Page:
Metropolitan Avenue-Lorimer Street, Brooklyn
The glass and ceramic tile mosaics along the walls of the mezzanine and transfer hallways at the Metropolitan Avenue and Lorimer Street station in Brooklyn leaves much in the way of interpretation of their meanings. Jackie Chang's "Signs of Life" is more simplistic in design than other mosaics in the subway system, boasting messages like "Faith" and "Fate" split between a rock. The MTA said the intent is to spark multiple interpretations of the same artwork. "I kept my titles brief," Chang told the MTA. "I wanted them to be challenging." (Credit: Lauren Cook)
135th Street, Manhattan
In a nod to the Harlem Renaissance, the mosaic artwork at the 135th Street 2 and 3 subway station is part of the MTA's series titled "Harlem Timeline." On the downtown platform, you'll find an energetic glass mosaic by Willie Birch that pays tribute to such luminaries as Charlie Parker, the Rev. Adam Clayton Powell Jr. and Langston Hughes. On the northbound platform, an equally vibrant mosaic features Billie Holiday. Birch also incorporated textile designs from Africa and Mexico as well as elements of visionary folk art and African-American Quilts, per the MTA. (Credit: Lauren Cook)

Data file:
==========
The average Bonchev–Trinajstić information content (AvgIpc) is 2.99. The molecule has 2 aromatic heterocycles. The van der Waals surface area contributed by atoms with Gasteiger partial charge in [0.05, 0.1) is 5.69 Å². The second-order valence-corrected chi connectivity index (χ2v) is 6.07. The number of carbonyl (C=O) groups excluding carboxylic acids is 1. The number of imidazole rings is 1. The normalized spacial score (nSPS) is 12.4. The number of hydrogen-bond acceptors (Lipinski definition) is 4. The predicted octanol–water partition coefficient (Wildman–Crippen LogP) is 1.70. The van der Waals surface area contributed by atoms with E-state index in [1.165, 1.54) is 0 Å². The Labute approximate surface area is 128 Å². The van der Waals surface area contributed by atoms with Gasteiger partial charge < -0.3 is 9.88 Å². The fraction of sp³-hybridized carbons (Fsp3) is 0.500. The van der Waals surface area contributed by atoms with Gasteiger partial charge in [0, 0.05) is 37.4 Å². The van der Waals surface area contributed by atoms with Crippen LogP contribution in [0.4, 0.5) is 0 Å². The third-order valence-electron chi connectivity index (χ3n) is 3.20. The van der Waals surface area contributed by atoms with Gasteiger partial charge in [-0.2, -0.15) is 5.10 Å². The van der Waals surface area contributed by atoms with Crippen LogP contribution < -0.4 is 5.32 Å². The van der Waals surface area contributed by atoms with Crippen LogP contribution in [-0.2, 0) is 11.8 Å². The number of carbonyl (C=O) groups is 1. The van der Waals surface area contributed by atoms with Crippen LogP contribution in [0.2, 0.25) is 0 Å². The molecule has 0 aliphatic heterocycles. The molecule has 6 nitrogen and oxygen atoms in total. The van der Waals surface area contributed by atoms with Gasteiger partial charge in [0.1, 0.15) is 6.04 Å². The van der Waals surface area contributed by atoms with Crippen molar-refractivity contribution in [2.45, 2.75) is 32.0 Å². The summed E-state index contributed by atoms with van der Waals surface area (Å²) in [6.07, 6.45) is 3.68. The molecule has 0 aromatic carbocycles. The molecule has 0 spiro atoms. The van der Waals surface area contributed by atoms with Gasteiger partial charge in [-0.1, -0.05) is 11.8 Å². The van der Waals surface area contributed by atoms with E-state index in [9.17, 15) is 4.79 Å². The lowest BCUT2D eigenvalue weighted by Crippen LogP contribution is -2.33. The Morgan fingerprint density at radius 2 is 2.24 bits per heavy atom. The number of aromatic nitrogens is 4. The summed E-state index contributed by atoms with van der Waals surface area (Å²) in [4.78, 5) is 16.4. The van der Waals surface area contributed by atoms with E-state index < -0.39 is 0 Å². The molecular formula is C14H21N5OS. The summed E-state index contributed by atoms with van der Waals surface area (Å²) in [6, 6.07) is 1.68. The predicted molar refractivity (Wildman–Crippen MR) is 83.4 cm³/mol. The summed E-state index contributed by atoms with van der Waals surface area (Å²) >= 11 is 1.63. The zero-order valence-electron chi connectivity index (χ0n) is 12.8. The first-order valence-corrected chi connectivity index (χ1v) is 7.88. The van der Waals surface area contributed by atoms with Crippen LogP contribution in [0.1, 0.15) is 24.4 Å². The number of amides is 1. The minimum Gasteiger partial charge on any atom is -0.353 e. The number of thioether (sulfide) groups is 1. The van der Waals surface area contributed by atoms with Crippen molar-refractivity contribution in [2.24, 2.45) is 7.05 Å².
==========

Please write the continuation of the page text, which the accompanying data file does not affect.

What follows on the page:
Jackson Avenue, the Bronx
Not all of the MTA's art is inside. At the Jackson Avenue 2 and 5 station in the Bronx, the aboveground platforms feature stained glass by George Crespo titled "Latin American Stories." Each side of the station boasts two stained glass windows that tell tales of Latin American folklore and myth from six different regions, according to the MTA. Here, you can visually explore the stories of the Mayan myth "How Frogs Brought Rain to Mexico," the Brazilian myth "How Fire Came to the Rain Forest," "The King That Tried to Touch the Moon" from the Lesser Antilles, "The Beginning of the Sea" from Greater Antilles and a Latin American version of "Cinderella." (Credit: Lauren Cook)